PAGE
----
Of greater inconvenience is that fact that aperture control is also manual: when the lens is set at f/8, it's stopped down to f/8! You'll focus with the lens wide open (perhaps f/2), then manually stop the lens down using its aperture ring (eg f/8), then open it up to f/2 again for the next shot. This sounds tedious, but it's actually quite practical and indeed useful for tripod-based shooting (think depth of field preview). Or for countering focus shift. It's not so great for shooting moving kids.
A camera shooting an adapted lens has no idea what the actual focal length or aperture actually is, so the image won't contain that data.
A few lens adapters are fully electronic. For example, the Olympus and Panasonic adapters for four-thirds to micro-4/3 formats are fully electronic, allowing autofocus and auto aperture control. That's the exception, not the norm; it's due to to those two vendors having a commitment to the 4/3 and micro-4/3 format, with both formats being relatively new and modern. Of course, electronic adapters carry more risk of failure than simple mechanical ones.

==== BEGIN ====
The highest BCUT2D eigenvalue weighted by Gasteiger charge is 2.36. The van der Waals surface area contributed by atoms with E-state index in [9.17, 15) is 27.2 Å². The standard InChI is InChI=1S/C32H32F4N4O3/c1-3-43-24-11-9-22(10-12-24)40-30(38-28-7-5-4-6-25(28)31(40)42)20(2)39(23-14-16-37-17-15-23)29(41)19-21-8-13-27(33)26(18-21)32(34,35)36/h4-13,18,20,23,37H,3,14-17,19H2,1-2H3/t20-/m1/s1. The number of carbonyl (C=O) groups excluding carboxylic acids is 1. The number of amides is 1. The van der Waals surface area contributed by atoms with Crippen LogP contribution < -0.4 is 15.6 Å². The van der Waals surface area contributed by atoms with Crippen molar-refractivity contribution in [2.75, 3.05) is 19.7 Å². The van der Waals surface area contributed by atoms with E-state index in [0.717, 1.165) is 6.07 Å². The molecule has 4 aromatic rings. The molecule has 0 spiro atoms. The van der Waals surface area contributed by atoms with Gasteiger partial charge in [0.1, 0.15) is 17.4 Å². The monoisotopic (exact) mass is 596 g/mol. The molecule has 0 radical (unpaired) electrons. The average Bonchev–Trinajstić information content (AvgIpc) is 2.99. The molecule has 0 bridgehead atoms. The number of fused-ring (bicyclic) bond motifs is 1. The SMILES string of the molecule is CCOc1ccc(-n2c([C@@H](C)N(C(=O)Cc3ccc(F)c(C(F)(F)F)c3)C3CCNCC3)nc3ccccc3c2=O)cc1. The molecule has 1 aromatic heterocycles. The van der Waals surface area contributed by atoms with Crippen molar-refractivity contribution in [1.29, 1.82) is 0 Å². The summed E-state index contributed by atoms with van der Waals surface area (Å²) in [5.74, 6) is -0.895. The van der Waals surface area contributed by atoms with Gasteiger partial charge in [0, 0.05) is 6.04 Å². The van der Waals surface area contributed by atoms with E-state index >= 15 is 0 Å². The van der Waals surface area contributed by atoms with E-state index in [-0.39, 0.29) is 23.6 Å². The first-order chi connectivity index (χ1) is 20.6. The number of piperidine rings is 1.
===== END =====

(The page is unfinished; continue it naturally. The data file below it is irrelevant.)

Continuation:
A few lens adapters are "chipped", which might enable focus assist (eg "green dot" on Canon EOS). This isn't of much value in practice since focus assist is often too inaccurate to rely upon anyway (even without an adapter — see Focus Accuracy). Look for high mechanical quality first.
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When lens adapters do not work
Nikon's new "G" lenses do not have an aperture ring; the aperture is controlled electronically. Most lens adapters are simple mechanical devices, but the 16-9.net adapter includes electronic control for G lenses (I have not tested the 16-9.net adapter).